Oceana, the world’s largest ocean protection and support organization, has released a damning report indicating how some European countries have been authorizing their vessels to carryout illegal fishing activities in African waters.
In a statement sent to Face2Face Africa, the organization says four European countries have been fishing unlawfully in the waters of The Gambia and Equatorial Guinea.
According to the report, Greece, Portugal, Italy and Spain gave private fishing companies and individual vessels authority to access the African waters in a clear breach of EU laws.
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“Oceana’s findings show that even vessels from countries with strong legal frameworks, such as those within the EU, can engage in unlawful practices,” the report reads in part.
“We are happy that the EU has just passed a new regulation that will help ensure the transparency of all fishing activities outside EU waters, and which calls on the rest of the world to follow suit.”
The organization also hopes the new regulation will compel other countries to come up with laws and control measures to ensure their fishing vessels don’t engage in unlawful activities.
European vessels fishing on high seas have often been accused of extending their activities beyond their territories.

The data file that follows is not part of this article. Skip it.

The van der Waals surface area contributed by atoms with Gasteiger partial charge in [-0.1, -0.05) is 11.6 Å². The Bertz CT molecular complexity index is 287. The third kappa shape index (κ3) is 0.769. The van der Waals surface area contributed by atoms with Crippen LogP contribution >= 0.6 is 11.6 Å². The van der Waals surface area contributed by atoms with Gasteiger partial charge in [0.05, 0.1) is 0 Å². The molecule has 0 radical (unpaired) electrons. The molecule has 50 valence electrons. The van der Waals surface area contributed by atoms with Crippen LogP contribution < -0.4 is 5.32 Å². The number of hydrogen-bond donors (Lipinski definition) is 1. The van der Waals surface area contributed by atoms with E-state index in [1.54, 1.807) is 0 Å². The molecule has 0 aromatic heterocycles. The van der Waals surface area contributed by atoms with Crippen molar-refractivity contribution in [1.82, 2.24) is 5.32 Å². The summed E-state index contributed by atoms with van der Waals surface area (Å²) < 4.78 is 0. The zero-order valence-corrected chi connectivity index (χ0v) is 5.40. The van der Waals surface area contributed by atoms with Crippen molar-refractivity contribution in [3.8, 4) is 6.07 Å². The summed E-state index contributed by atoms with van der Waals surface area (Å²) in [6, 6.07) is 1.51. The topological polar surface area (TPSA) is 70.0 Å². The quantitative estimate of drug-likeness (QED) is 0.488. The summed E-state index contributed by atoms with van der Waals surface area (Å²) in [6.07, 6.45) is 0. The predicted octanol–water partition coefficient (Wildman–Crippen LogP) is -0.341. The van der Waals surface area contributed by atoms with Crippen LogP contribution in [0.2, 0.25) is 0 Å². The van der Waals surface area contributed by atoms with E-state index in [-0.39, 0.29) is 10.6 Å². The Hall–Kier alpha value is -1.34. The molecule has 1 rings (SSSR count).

However, under the current EU access agreement, commonly referred to as Sustainable Fisheries Partnership Agreements, European distant vessels are allowed to fish around the world.
Oceana insists that this distant water fishing by EU’s fleet often happens in developing countries’ waters, especially those on the West and East African coasts. It further reveals that these vessels contribute 28 percent of EU’s total catch.
Reports indicate that EU member states have authorized more than 23,000 fishing vessels to fish outside EU waters in the last nine years.
Recent studies have shown that foreign vessels are rapidly draining West Africa’s fish stocks by combing the ocean with massive industrial trawlers to satisfy the growing Western and Eastern markets.
This blatant contravention of the law needs to be sorted out immediately and the necessary safeguards put in place to ensure African waters are well protected.
Oceana insists that governments must play their role in ensuring transparency at sea through compulsory tracking of all fishing vessels and the publication of all fishing agreements.
The European Union must also ensure there is full implementation of the agreement reached in June 2017. This regulation was supposed to govern the activities of EU’s fishing fleet outside of its waters.
If implemented, the law will considerably enhance oversight of EU’s external fishing vessels and guarantee continued leadership of the EU in the governance of global fisheries.